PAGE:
For a select numbers of veterans who were stationed at the U.S. Marine Corps Camp Lejeune in North Carolina between the mid-1950s and mid-1980s, any instances of adult leukemia may be eligible for VA disability benefits, based on the presumption of service connection to extensive drinking water contamination that was found to have occurred there.
Leukemia is a type of cancer that attacks your bone marrow and lymphatic system, and which usually causes an increase in malformed, dysfunctional white blood cells. It’s one of numerous cancers that have been linked to exposure to certain volatile organic compounds (VOCs) that were found to be contaminating the water supply at Camp Lejeune.
VA has established a list of presumptive conditions—including leukemia—that have been linked to exposure to these VOCs. This presumption means it’s easier for eligible, affected veterans to prove a direct service connection between their diagnosis of certain forms of cancer and exposure while on active duty. The severity of situation has also led to laws that provide additional healthcare benefits and compensation for veterans their families.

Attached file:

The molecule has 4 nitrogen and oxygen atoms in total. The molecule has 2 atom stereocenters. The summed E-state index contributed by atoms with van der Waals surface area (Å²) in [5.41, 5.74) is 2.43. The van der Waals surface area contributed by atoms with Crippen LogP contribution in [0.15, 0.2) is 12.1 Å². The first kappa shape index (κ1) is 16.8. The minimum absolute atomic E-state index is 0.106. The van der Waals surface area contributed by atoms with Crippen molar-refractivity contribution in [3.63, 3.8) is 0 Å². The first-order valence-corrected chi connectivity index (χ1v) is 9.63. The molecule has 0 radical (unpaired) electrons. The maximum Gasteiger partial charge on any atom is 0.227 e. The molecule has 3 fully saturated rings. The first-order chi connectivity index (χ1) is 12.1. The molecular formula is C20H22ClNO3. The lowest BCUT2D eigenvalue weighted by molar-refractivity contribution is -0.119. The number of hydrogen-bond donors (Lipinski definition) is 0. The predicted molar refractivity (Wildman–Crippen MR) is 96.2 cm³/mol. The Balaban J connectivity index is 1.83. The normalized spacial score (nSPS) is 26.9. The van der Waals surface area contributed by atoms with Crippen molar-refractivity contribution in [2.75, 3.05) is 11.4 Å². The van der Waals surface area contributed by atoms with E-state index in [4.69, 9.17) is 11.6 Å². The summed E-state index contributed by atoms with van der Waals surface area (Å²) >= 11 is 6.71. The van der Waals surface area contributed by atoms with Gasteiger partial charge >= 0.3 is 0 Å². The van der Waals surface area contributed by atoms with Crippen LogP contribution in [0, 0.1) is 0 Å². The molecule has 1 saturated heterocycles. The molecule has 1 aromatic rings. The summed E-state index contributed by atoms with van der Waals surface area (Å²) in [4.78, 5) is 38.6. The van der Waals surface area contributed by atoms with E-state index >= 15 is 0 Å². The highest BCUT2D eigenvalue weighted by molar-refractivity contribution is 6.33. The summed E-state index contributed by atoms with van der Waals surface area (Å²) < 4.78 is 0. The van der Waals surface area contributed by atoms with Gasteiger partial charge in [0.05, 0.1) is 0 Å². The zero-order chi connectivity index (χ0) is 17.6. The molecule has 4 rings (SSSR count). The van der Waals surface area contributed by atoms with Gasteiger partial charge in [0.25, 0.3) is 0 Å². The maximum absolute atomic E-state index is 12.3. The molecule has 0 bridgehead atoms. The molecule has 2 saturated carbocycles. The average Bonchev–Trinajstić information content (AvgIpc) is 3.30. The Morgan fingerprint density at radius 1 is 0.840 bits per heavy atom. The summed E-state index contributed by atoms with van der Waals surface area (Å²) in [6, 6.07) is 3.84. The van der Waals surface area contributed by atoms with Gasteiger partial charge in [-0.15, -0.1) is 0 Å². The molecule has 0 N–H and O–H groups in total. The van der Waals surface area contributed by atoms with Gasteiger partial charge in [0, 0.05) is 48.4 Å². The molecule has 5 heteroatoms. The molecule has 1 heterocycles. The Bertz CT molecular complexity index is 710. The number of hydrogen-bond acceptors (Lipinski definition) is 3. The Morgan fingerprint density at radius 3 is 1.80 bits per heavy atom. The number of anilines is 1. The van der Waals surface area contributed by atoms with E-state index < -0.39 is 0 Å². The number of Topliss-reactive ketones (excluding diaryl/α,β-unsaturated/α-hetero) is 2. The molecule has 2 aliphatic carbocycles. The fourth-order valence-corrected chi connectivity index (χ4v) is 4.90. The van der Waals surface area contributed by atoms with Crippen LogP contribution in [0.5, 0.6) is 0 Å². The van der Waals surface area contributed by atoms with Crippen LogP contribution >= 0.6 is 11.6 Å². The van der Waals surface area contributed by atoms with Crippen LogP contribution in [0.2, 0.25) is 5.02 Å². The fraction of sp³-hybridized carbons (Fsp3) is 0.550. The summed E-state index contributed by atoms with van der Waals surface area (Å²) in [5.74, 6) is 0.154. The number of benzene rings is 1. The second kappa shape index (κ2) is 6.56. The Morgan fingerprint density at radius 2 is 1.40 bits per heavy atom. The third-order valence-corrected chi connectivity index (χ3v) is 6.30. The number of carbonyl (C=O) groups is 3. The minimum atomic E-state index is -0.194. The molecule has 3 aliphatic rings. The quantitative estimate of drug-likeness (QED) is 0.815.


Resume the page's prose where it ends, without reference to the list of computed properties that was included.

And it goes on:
Leukemia from Camp Lejeune Water Contamination
Leukemia is one of several conditions that has been tied to exposure to contaminants such as trichloroethylene (TCE), perchloroethylene (PCE), benzene, and vinyl chloride, among other VOCs. Two water wells that had been used for decades for drinking and bathing water at the camp were shut down in 1985 after these contaminants were found in them, potentially affecting thousands of service members and their families.
Starting sometime around 1957 and continuing on until 1987, industrial solvents and degreasers like the VOCs mentioned above were disposed of or buried improperly on or nearby the base. This contamination of the water supply has since been linked to numerous forms of cancer, along with cases of birth defects, pregnancy problems, infertility, and other health problems in those stationed at the camp.
The Camp Lejeune Act of 2012 allowed for cost-free healthcare treatment to veterans who have been honorably discharged and served for at least 30 days of active duty at the camp between August 1, 1953 and December 31, 1987 for certain qualifying health conditions. The law also provides for reimbursement of out-of-pocket medical costs for family members of veterans who are suffering from medical conditions linked to toxic exposure at Camp Lejeune.
Following that, the failed Camp Lejeune Justice Act of 2022 was rolled into the Honoring Our Pact Act of 2022, which was signed into law on August 10, 2022. This law provides for monetary compensation to those affected by toxic exposure, and has led to an influx of new claims by veterans seeking compensation and VA disability benefits.
Leukemia Symptoms, Risk Factors, and Treatment